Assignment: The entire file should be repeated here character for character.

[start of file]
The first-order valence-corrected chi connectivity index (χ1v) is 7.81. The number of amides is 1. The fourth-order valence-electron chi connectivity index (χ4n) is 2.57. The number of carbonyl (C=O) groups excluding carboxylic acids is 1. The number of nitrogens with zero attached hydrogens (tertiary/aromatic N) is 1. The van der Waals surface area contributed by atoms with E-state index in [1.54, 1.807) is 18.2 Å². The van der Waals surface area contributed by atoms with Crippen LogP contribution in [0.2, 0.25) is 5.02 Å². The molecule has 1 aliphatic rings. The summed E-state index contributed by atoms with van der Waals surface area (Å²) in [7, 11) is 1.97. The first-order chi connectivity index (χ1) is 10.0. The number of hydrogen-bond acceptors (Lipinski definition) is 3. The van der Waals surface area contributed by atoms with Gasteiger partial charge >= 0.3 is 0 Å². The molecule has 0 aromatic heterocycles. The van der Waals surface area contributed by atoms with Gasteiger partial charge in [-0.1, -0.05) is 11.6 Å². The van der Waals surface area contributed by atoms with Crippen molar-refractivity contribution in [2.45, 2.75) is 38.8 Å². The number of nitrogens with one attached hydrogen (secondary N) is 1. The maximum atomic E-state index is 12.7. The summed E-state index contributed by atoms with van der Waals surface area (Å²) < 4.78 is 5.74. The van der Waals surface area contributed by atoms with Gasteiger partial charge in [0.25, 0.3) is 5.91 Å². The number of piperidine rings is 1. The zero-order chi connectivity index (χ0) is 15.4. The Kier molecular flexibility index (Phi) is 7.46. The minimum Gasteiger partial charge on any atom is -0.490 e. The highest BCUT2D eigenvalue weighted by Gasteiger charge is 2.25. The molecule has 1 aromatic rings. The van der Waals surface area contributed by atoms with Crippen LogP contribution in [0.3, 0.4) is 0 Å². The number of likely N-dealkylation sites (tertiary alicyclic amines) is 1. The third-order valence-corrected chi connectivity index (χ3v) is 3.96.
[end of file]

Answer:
The first-order valence-corrected chi connectivity index (χ1v) is 7.81. The number of amides is 1. The fourth-order valence-electron chi connectivity index (χ4n) is 2.57. The number of carbonyl (C=O) groups excluding carboxylic acids is 1. The number of nitrogens with zero attached hydrogens (tertiary/aromatic N) is 1. The van der Waals surface area contributed by atoms with E-state index in [1.54, 1.807) is 18.2 Å². The van der Waals surface area contributed by atoms with Crippen LogP contribution in [0.2, 0.25) is 5.02 Å². The molecule has 1 aliphatic rings. The summed E-state index contributed by atoms with van der Waals surface area (Å²) in [7, 11) is 1.97. The first-order chi connectivity index (χ1) is 10.0. The number of hydrogen-bond acceptors (Lipinski definition) is 3. The van der Waals surface area contributed by atoms with Gasteiger partial charge >= 0.3 is 0 Å². The molecule has 0 aromatic heterocycles. The van der Waals surface area contributed by atoms with Gasteiger partial charge in [-0.1, -0.05) is 11.6 Å². The van der Waals surface area contributed by atoms with Crippen molar-refractivity contribution in [2.45, 2.75) is 38.8 Å². The number of nitrogens with one attached hydrogen (secondary N) is 1. The maximum atomic E-state index is 12.7. The summed E-state index contributed by atoms with van der Waals surface area (Å²) < 4.78 is 5.74. The van der Waals surface area contributed by atoms with Gasteiger partial charge in [0.25, 0.3) is 5.91 Å². The number of piperidine rings is 1. The zero-order chi connectivity index (χ0) is 15.4. The Kier molecular flexibility index (Phi) is 7.46. The minimum Gasteiger partial charge on any atom is -0.490 e. The highest BCUT2D eigenvalue weighted by Gasteiger charge is 2.25. The molecule has 1 aromatic rings. The van der Waals surface area contributed by atoms with Crippen LogP contribution in [0.3, 0.4) is 0 Å². The number of likely N-dealkylation sites (tertiary alicyclic amines) is 1. The third-order valence-corrected chi connectivity index (χ3v) is 3.96.